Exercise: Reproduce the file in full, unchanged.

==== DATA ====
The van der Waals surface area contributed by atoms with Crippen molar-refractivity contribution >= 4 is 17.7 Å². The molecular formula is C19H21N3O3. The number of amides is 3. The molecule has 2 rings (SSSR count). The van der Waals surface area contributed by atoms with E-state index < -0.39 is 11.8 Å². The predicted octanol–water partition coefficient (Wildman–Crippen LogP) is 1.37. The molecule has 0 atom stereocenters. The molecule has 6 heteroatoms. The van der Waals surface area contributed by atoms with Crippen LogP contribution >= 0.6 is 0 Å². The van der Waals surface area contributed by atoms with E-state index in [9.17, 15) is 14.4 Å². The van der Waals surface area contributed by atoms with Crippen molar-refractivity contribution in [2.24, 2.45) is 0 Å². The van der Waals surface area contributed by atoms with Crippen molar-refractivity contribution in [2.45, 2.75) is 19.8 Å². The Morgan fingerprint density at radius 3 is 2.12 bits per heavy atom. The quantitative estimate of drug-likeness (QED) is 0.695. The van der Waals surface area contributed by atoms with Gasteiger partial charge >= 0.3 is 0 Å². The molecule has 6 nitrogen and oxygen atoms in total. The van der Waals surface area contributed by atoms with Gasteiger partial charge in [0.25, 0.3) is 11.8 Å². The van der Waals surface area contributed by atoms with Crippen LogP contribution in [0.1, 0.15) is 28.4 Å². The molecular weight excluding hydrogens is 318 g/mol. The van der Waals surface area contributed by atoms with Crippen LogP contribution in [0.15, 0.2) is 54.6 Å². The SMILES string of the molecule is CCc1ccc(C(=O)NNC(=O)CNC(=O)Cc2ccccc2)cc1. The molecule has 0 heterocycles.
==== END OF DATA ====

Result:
The van der Waals surface area contributed by atoms with Crippen molar-refractivity contribution >= 4 is 17.7 Å². The molecular formula is C19H21N3O3. The number of amides is 3. The molecule has 2 rings (SSSR count). The van der Waals surface area contributed by atoms with E-state index < -0.39 is 11.8 Å². The predicted octanol–water partition coefficient (Wildman–Crippen LogP) is 1.37. The molecule has 0 atom stereocenters. The molecule has 6 heteroatoms. The van der Waals surface area contributed by atoms with Crippen LogP contribution >= 0.6 is 0 Å². The van der Waals surface area contributed by atoms with E-state index in [9.17, 15) is 14.4 Å². The van der Waals surface area contributed by atoms with Crippen molar-refractivity contribution in [2.24, 2.45) is 0 Å². The van der Waals surface area contributed by atoms with Crippen molar-refractivity contribution in [2.45, 2.75) is 19.8 Å². The Morgan fingerprint density at radius 3 is 2.12 bits per heavy atom. The quantitative estimate of drug-likeness (QED) is 0.695. The van der Waals surface area contributed by atoms with Gasteiger partial charge >= 0.3 is 0 Å². The molecule has 6 nitrogen and oxygen atoms in total. The van der Waals surface area contributed by atoms with Gasteiger partial charge in [0.25, 0.3) is 11.8 Å². The van der Waals surface area contributed by atoms with Crippen LogP contribution in [0.1, 0.15) is 28.4 Å². The molecular weight excluding hydrogens is 318 g/mol. The van der Waals surface area contributed by atoms with Crippen LogP contribution in [0.15, 0.2) is 54.6 Å². The SMILES string of the molecule is CCc1ccc(C(=O)NNC(=O)CNC(=O)Cc2ccccc2)cc1. The molecule has 0 heterocycles.